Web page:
Son of Zeus by Leto (Latona), who, according to the legend most widely current, bore him and his twin-sister Artemis (Diana) at the foot of Mount Cynthus in the island of Delos. Apollo appears originally as a god of light, both in its beneficent and its destructive effects; and of light in general, not of the sun only, for to the early Greeks the deity that brought daylight was Helios, with whom it was not till afterwards that Apollo was identified. While the meaning of his name Apollo is uncertain, his epithets of Phoebus and Lycius clearly mark him as the bright, the life-giving, the former also meaning the pure, holy; for, as the god of pure light, he is the enemy of darkness, with all its unclean, uncouth, unhallowed brood. Again, not only the seventh day of the month, his birthday, but the first day of each month, i.e. of each new-born moon, was sacred to him, as it was to Janus, the Roman god of light; and according to the view that prevailed in many seats of his worship, he withdrew in winter time either to sunny Lycia, or to the Hyperboreans who dwell in perpetual light in the utmost north, and returned in spring to dispel the powers of winter with his beams. When the fable relates that immediately after his birth, with the first shot from his bow he slew the dragon Python (or Delphyne), a hideous offspring of Gaea and guardian of the Delphian oracle, what seems to be denoted must be the spring-god's victory over winter, that filled the land with foul marsh and mist. As the god of light, his festivals are all in spring or summer, and many of them still plainly reveal in certain features his true and original attributes. Thus the Delphinia, held at Athens in April, commemorated the calming of the wintry sea after the equinoctial gales, and the consequent reopening of navigation. As this feast was in honour of the god of spring, so was the Thargelia, held at Athens the next month, in honour of the god of summer. That the crops might ripen, he received firstfruits of them, and at the same time propitiatory gifts to induce him to avert the parching heat, so hurtful to fruits and men. About the time of the sun's greatest altitude (July and August), when the god displays his power, now for good and now for harm, the Athenians offered him hecatombs, whence the first month of their year was named Hecatomboeon, and the Spartans held their Hyacinthia (see HYACINTHUS). In autumn, when the god was ripening the fruit of their gardens and plantations, and preparing for departure, they celebrated the Pyanepsia (q.v.), when they presented him with the firstfruits of harvest. Apollo gives the crops prosperity, and protection not only against summer heat, but against blight, mildew, and the vermin that prey upon them, such as field-mice and grasshoppers. Hence he was known by special titles in some parts of Asia. He was also a patron of flocks and pastures, and was worshipped in many districts under a variety of names referring to the breeding of cattle. In the story of Hermes (q.v.) stealing his oxen, Apollo is himself the owner of a herd, which he gives up to his brother in exchange for the lyre invented by him. Other ancient legends speak of him as tending the flocks of Laomodon and Admetus, an act afterwards represented as a penalty for a fault. As a god of shepherds he makes love to the nymphs, to the fair Daphne (q.v.), to Coronis (see ASCLEPIUS), and to Cyrene, the mother of Aristaeus, likewise a god of herds. Some forms of his worship and some versions of his story imply that Apollo, like his sister Artemis, was regarded as a protector of tender game and a slayer of rapacious beasts, especially of the wolf, the enemy of flocks, and himself a symbol of the god's power, that now sends mischief, and now averts it. Apollo promotes the health and well-being of man himself. As a god of prolific power, he was invoked at weddings; and as a nurse of tender manhood and trainer of manly youth, to him (as well as the fountain-nymphs) were consecrated the first offerings of the hair of the head. In gymnasia and palaestrae he was worshipped equally with Hermes and Heracles; for he gave power of endurance in boxing, with adroitness and fleetness of foot. As a warlike god and one helpful in fight, the Spartans paid him peculiar honours in their Carneia (q.v.), and in a measure the Athenians in their Boedromia. Another Athenian festival, the Metageitnia, glorified him as the author of neighbourly union. In many places, but above all at Athens, he was worshipped as Agyieus, the god of streets and highways, whose rude symbol, a conical post with a pointed ending, stood by streetdoors and in courtyards, to watch men's exit and entrance, to let in good and keep out evil, and was loaded by the inmates with gifts of honour, such as ribbons, wreaths of myrtle or bay, and the like. At sea, as well as on land, Apollo is a guide and guardian, and there, especially under the name Delphinius, taken from his friend and ally the dolphin, the symbol of the navigable sea. Under this character he was widely worshipped, for the most part with peculiar propitiatory rites, in seaports and on promontories, as that of Actium, and particularly at Athens, being also regarded as a leader of colonies. While he is Alexicacus (averter of ills) in the widest sense, he proves his power most especially in times of sickness; for, being god of the hot season, and himself the sender of most epidemics and the dreaded plague, sweeping man swiftly away with his unerring shafts, he can also lend the most effectual aid; so that he and his son Asclepius were revered as the chief gods of healing. As a saviour from epidemics mainly, but also from other evils, the paean (q.v.) was sung in his honour. In a higher sense also Apollo is a healer and saviour. From an early time a strong ethical tinge was given to his purely physical attributes, and the god of light became a god of mental and moral purity, and therefore of order, justice, and legality in human life. As such, he, on the one hand smites and spares not the insolent offender, Tityos for instance, the Aloidae, the overweening Niobe, and the Greeks before Troy; but, on the other hand, to the guilt-laden soul, that turns to him in penitence and supplication, he grants purification from the stain of committed crime (which was regarded as a disease clouding the mind and crushing the heart), and so he heals the spirit, and readmits the outcast into civic life and religious fellowship. Of this he had himself set the pattern, when, after slaying the Delphian dragon, he fled from the land, did seven years' menial service to Admetus in atonement for the murder, and when the time, of penance was past had himself purified in the sacred grove of baytrees by the Thessalian temple, and not till then did he return to Delphi and enter on his office as prophet of Zeus. Therefore he exacts from all a recognition of the atoning power of penance, in the teeth of the old law of vengeance for blood, which only bred new murders and new guilt. The atoning rites propagated by Apollo's worship, particularly from Delphi, contributed largely to the spread of milder maxims of law, affecting not only individuals, but whole towns and countries. Even without special prompting, the people felt from time to time the need of purification and expiation; hence certain expiatory rites had from of old been connected with his festivals. As the god of light who pierces through all darkness, Apollo is the god of divination, which, however, has in his case a purely ethical significance; for he, as prophet and minister of his father Zeus, makes known his will to men, and helps to further his government in the world. He always declares the truth; but the limited mind of man cannot always grasp the meaning of his sayings. He is the patron of every kind of prophecy, but most especially of that which he imparts through human instruments, chiefly women, while in a state of ecstasy. Great as was the number of his oracles in Greece and Asia, all were eclipsed in fame and importance by that of Delphi (q.v.). Apollo exercises an elevating and inspiring influence on the mind as god of Music, which, though not belonging to him alone any more than Atonement and Prophecy, was yet pre-eminently his province. In Homer he is represented only as a player on the lyre, while song is the province of the Muses; but in course of time he grows to be the god, as they are the goddesses, of song and poetry, and is therefore Musagetes Leader of the Muses) as well as master of the choric dance, which goes with music and song. And, as the friend of all that beautifies life, he is intimately associated with the Graces. Standing in these manifold relations to nature and man, Apollo at all times held a prominent position in the religion of the Greeks; and as early as Homer his name is coupled with those of Zeus and Athena, as if between them the three possessed the sum total of divine power. His worship was diffused equally over all the regions in which Greeks were settled; but from remote antiquity he bad been the chief god of the Dorians, who were also the first to raise him into a type of moral excellence. The two chief centres of his worship were the Island of Delos, his birthplace, where, at his magnificent temple standing by the sea, were held every five years the festive games called Delia, to which the Greek states sent solemn embassies; and Delphi, with its oracle and numerous festivals (see PYTHIA, THEOXENIA). Foremost among the seats of his worship in Asia was Patara in Lycia with a famous oracle. To the Romans Apollo became known in the reign of their last king Tarquinius Superbus, the first Roman who consulted the Delphian oracle, and who also acquired the Sibylline Books (q.v.). By the influence of these writings the worship of Apollo soon became so naturalized among them, that in B.C. 431 they built a temple to him as god of healing, from which the expiatory processions (see SUPPLICATIONES) prescribed in the Sibylline books used to set out. In the Lectisternia (q.v.), first instituted in B.C. 399, Apollo occupies the foremost place. In 212 B.C., during the agony of the Second Punic War, the Ludi Apollinares were, in obedience to an oracular response, established in honour of him. He was made one of the chief gods of Rome by Augustus, who believed himself to be under his peculiar protection, and ascribed the victory of Actium to his aid: hence he enlarged the old temple of Apollo on that promontory, and decorated it with a portion of the spoils. He also renewed the games held near it, previously every two years, afterwards every four, with gymnastic and artistic contests, and, regattas on the sea; at Rome he reared a splendid new temple to him near his own house on the Palatine, and transferred the Ludi Soeculares (q.v.) to him and Diana. The manifold symbols of Apollo correspond with the multitude of his attributes. The commonest is either the lyre or the bow, according as he was conceived as the god of song or as the far-hitting archer. The Delphian diviner, Pythian Apollo, is indicated by the Tripod, which was also the favourite offering at his altars. Among plants the bay, used for purposes of expiation, was early sacred to him (see DAPHNE). It was planted round his temples, and plaited into garlands of victory at the Pythian games. The palm-tree was also sacred to him, for it was under a palm-tree that he was born in Delos. Among animals, the wolf, the dolphin, the snow-white and musical swan, the hawk, raven, crow, and snake were under his special protection; the last four in connexion with his prophetic functions. In ancient art he was represented as a long-haired but beardless youth, of tall yet muscular build, and handsome features. Images of him were as abundant as his worship was extensive: there was scarcely an artist of antiquity who did not try his hand upon some incident in the story of Apollo. The ideal type of this god seems to have been fixed chiefly by Praxiteles and Scopas. The most famous statue preserved of him is the Apollo Belvedere in the Vatican (fig. 1), which represents him either as fighting with the Pythian dragon, or with his aegis frightening back the foes who threaten to storm his sanctuary. Other great works, as the Apollo Musagetes in the Vatican, probably from the hand of Scopas, show him as a Citharoedus in the long Ionian robe, or nude as in fig. 2. The Apollo Sauroctonus (lizard-killer), copied from a bronze statue by Praxiteles, is especially celebrated for its beauty. It represents a delicate youthful figure leaning against a tree, dart in hand, ready to stab a lizard that is crawling up the tree. It is preserved in bronze at the Villa Albani in Rome, and in marble at Paris.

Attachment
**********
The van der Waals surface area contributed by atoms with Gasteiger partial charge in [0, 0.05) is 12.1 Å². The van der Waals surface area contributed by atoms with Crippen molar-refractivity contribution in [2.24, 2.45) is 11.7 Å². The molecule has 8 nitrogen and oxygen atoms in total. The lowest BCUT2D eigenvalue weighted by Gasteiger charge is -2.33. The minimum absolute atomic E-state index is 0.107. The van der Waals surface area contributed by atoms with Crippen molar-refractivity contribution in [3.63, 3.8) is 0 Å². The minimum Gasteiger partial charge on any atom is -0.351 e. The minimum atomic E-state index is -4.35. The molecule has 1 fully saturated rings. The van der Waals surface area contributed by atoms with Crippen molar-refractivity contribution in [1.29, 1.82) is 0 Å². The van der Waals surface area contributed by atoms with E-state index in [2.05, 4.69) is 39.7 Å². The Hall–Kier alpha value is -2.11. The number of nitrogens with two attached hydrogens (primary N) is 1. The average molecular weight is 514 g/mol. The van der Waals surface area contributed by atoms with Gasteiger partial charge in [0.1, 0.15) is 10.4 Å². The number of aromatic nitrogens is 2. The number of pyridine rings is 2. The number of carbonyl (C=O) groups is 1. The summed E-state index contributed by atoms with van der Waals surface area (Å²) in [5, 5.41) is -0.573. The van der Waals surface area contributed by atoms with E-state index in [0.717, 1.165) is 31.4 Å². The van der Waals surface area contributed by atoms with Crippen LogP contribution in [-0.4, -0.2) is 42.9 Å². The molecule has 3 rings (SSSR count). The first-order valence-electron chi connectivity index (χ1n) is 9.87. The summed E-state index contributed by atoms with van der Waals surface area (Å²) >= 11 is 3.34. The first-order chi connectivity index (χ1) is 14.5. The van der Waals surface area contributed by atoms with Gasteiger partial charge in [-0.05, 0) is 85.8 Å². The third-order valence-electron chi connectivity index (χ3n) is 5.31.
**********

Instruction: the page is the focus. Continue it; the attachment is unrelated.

SOCCUS 12.50%